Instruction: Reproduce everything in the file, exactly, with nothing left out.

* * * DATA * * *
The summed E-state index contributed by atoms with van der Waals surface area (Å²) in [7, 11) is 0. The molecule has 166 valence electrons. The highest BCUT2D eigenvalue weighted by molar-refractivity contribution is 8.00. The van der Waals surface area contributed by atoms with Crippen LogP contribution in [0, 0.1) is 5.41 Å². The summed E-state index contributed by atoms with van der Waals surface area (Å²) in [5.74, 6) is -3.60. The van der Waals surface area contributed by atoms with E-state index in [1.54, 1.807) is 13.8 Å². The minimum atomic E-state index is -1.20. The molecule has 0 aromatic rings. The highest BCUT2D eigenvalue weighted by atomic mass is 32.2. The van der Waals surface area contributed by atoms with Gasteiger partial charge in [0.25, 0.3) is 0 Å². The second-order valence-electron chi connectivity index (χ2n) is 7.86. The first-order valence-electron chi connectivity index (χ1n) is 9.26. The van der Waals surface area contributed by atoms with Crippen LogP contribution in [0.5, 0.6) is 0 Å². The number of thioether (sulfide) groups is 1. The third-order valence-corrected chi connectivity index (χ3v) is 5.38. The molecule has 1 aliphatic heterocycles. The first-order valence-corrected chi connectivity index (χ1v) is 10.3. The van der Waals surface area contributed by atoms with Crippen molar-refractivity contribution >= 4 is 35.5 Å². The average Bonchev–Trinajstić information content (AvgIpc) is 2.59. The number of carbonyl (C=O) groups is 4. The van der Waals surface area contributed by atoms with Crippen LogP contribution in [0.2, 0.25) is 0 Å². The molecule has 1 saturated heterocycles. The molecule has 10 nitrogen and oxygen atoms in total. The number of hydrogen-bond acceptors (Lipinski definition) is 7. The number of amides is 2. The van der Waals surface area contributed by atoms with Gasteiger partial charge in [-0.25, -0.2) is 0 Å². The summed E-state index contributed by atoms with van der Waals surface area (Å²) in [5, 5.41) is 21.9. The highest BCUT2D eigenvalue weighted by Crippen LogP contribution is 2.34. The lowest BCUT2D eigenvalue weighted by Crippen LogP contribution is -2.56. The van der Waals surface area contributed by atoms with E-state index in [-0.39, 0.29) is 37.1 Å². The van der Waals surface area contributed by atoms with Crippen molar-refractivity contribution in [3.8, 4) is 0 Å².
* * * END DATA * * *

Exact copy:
The summed E-state index contributed by atoms with van der Waals surface area (Å²) in [7, 11) is 0. The molecule has 166 valence electrons. The highest BCUT2D eigenvalue weighted by molar-refractivity contribution is 8.00. The van der Waals surface area contributed by atoms with Crippen LogP contribution in [0, 0.1) is 5.41 Å². The summed E-state index contributed by atoms with van der Waals surface area (Å²) in [5.74, 6) is -3.60. The van der Waals surface area contributed by atoms with E-state index in [1.54, 1.807) is 13.8 Å². The minimum atomic E-state index is -1.20. The molecule has 0 aromatic rings. The highest BCUT2D eigenvalue weighted by atomic mass is 32.2. The van der Waals surface area contributed by atoms with Gasteiger partial charge in [0.25, 0.3) is 0 Å². The second-order valence-electron chi connectivity index (χ2n) is 7.86. The first-order valence-electron chi connectivity index (χ1n) is 9.26. The van der Waals surface area contributed by atoms with Crippen LogP contribution in [0.5, 0.6) is 0 Å². The number of thioether (sulfide) groups is 1. The third-order valence-corrected chi connectivity index (χ3v) is 5.38. The molecule has 1 aliphatic heterocycles. The first-order valence-corrected chi connectivity index (χ1v) is 10.3. The van der Waals surface area contributed by atoms with Crippen molar-refractivity contribution >= 4 is 35.5 Å². The average Bonchev–Trinajstić information content (AvgIpc) is 2.59. The number of carbonyl (C=O) groups is 4. The van der Waals surface area contributed by atoms with Crippen LogP contribution in [0.2, 0.25) is 0 Å². The molecule has 1 saturated heterocycles. The molecule has 10 nitrogen and oxygen atoms in total. The number of hydrogen-bond acceptors (Lipinski definition) is 7. The number of amides is 2. The van der Waals surface area contributed by atoms with Gasteiger partial charge in [-0.25, -0.2) is 0 Å². The summed E-state index contributed by atoms with van der Waals surface area (Å²) in [5, 5.41) is 21.9. The highest BCUT2D eigenvalue weighted by Crippen LogP contribution is 2.34. The lowest BCUT2D eigenvalue weighted by Crippen LogP contribution is -2.56. The van der Waals surface area contributed by atoms with E-state index in [-0.39, 0.29) is 37.1 Å². The van der Waals surface area contributed by atoms with Crippen molar-refractivity contribution in [3.8, 4) is 0 Å².